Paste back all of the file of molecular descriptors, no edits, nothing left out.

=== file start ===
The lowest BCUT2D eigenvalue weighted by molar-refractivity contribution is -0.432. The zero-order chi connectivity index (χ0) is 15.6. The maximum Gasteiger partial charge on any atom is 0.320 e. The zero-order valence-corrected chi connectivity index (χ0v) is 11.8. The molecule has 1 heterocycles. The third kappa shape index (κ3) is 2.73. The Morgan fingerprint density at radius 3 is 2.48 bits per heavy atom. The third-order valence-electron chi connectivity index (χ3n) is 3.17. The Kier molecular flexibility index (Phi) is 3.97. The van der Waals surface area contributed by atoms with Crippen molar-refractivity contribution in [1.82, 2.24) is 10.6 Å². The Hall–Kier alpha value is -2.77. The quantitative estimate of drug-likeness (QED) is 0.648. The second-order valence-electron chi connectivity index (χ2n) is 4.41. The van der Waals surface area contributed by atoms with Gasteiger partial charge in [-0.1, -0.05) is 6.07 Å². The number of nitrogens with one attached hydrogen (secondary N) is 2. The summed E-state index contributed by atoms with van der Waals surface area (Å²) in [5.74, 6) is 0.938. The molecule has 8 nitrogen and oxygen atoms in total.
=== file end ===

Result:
The lowest BCUT2D eigenvalue weighted by molar-refractivity contribution is -0.432. The zero-order chi connectivity index (χ0) is 15.6. The maximum Gasteiger partial charge on any atom is 0.320 e. The zero-order valence-corrected chi connectivity index (χ0v) is 11.8. The molecule has 1 heterocycles. The third kappa shape index (κ3) is 2.73. The Morgan fingerprint density at radius 3 is 2.48 bits per heavy atom. The third-order valence-electron chi connectivity index (χ3n) is 3.17. The Kier molecular flexibility index (Phi) is 3.97. The van der Waals surface area contributed by atoms with Crippen molar-refractivity contribution in [1.82, 2.24) is 10.6 Å². The Hall–Kier alpha value is -2.77. The quantitative estimate of drug-likeness (QED) is 0.648. The second-order valence-electron chi connectivity index (χ2n) is 4.41. The van der Waals surface area contributed by atoms with Gasteiger partial charge in [-0.1, -0.05) is 6.07 Å². The number of nitrogens with one attached hydrogen (secondary N) is 2. The summed E-state index contributed by atoms with van der Waals surface area (Å²) in [5.74, 6) is 0.938. The molecule has 8 nitrogen and oxygen atoms in total.